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Examples of such “gimmickry”

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Examples of such “gimmickry”

Arnold Schwarzenegger was swept into the governor’s office to replace embattled Gov. Gray Davis in October 2003. Four year later, however, falling tax revenues have forced California to borrow $7 billion just to pay its recent bills

Despite soaring popularity, California Gov. Arnold Schwarzenegger faces a looming budget crisis much like the one that forced the 2003 recall of his predecessor and brought the former actor and bodybuilder to power.

Schwarzenegger was swept into the governor’s office to replace embattled Gov. Gray Davis in October 2003 with the promise that he’d reduce debt and “tear up the state’s credit card.” Four years later, however, falling tax revenues have forced the state to borrow $7 billion just to pay its recent bills.

In the three months ended Sept. 30, the state has spent $10.2 billion more than it received in taxes and fees, according to state officials. The annual shortfall is expected to be between $6 billion and $9 billion.

The sale during the first week of November of the so-called "revenue-anticipation notes" or bonds is the largest since the state issued $6 billion in similar securities in 2003 to close the budget gap that signaled the end of the Davis administration.

California sold $3 billion in revenue-anticipation notes in 2006 and $1.5 billion for fiscal 2007, according to state figures.

``The continuing slump in the housing market has been a drag on the economy and that has a spillover effect on state revenue,'' Schwarzenegger’s budget spokesman H.D. Palmer tells Bloomberg. ``It's very likely going to involve some very difficult decisions on the spending side.''

One out of every 250 homes in California is facing foreclosure, the third highest rate in the nation behind Nevada and Florida, according to RealtyTrac Inc.

Despite the backlash for such budget problems against Davis, Schwarzenegger seems thus far immune. He’s riding a continuing wave of popularity built on an increasingly centrist agenda and augmented by a strong showing in media during the recent California wildfires.

But that positive public picture won’t last once the full depth of the state’s budget morass is revealed, critics charge.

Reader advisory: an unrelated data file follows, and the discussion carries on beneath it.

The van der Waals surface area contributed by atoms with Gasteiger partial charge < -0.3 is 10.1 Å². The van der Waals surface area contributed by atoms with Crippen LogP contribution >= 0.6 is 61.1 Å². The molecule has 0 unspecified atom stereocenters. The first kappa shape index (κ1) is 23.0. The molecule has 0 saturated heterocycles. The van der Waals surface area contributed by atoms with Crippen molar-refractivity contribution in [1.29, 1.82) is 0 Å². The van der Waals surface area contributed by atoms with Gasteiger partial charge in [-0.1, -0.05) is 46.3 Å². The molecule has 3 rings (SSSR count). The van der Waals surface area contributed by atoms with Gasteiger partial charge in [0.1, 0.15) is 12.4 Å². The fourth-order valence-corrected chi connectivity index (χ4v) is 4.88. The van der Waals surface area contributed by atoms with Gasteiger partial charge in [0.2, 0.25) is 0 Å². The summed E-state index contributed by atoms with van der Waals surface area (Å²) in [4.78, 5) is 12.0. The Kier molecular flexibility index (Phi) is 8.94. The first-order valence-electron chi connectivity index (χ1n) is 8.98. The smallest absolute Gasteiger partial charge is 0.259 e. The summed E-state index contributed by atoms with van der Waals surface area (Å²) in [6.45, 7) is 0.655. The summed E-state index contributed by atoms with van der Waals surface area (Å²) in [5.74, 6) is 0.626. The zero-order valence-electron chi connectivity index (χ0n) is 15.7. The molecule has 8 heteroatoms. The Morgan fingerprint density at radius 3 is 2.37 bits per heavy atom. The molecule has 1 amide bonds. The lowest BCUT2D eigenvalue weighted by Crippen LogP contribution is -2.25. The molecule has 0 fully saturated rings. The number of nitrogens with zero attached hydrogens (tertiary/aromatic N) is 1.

The governor’s new $145 billion budget proposal is weighed down with items such as his health care reform plan, which looks to provide coverage to some six million uninsured Californians, at an estimated cost of more than $14 billion.

“Gov. Schwarzenegger’s budget runs the very real risk of plunging California into insolvency within the next two years,” Republican State Sen. Tom McClintock of Thousand Oaks, Calif., tells Newsmax. He adds that the Schwarzenegger administration has “employed accounting gimmickry that would make an Enron accountant blush.”

Examples of such “gimmickry” include Schwarzenegger’s unrealistically rosy projections for revenue increases that ignore California’s sinking housing market, rising unemployment and “brittle economy,” says McClintock.

California’s constitution requires that the state budget be balanced, and Budget Director Mike Genest has asserted that the proposed budget “is, in fact, balanced. Under this plan, the state would not spend more than it collects in revenues for the coming fiscal year.”

Still Genest conceded to the Sacramento Bee in October that “the revenue situation is not going to be as good as we had hoped.”

Already Lockyer is predicting higher taxes, and a cutoff of taxpayer funding for the University of California.

Schwarzenegger’s “aim for the center” politics were evident in his willingness to compromise on liberal spending in the state budget, despite his promise to “tear up the credit cards” Democrats had used to borrow money.

After Democratic lawmakers violated the state constitution by leaving for vacation before the budget was completed, Schwarzenegger never used his power as governor to call them back into session. And he kept silent when the Democratic leader of the State Senate referred to Republican lawmakers as “economic terrorists.”

But Schwarzenegger did use his big stick during the budget impasse not only to pressure incompliant Republican lawmakers, all but destroying what little political power the Republican’s have in the state’s legislature.

In August, Schwarzenegger told reporters that future California budgets must be passed without causing delays in the orderly funding of government activities.

“If that means we should go and shoot for, as some suggested, a simple majority to pass the budget rather than a two-thirds vote,” he said, “maybe that’s the solution.”

California’s constitution makes it one of only three states, along with Arkansas and Rhode Island, which requires a two-thirds vote of its legislature to pass a budget.

Democrats control both California’s assembly and senate, but Republicans hold enough seats to block a budget making it one area of lawmaking where they hold some bargaining power.

© 2007 Newsmax. All rights reserved.
When I was young, I was led to believe there were organisations to kill my snakes for me. But as I got a little older I learned I had to kill my snakes myself.
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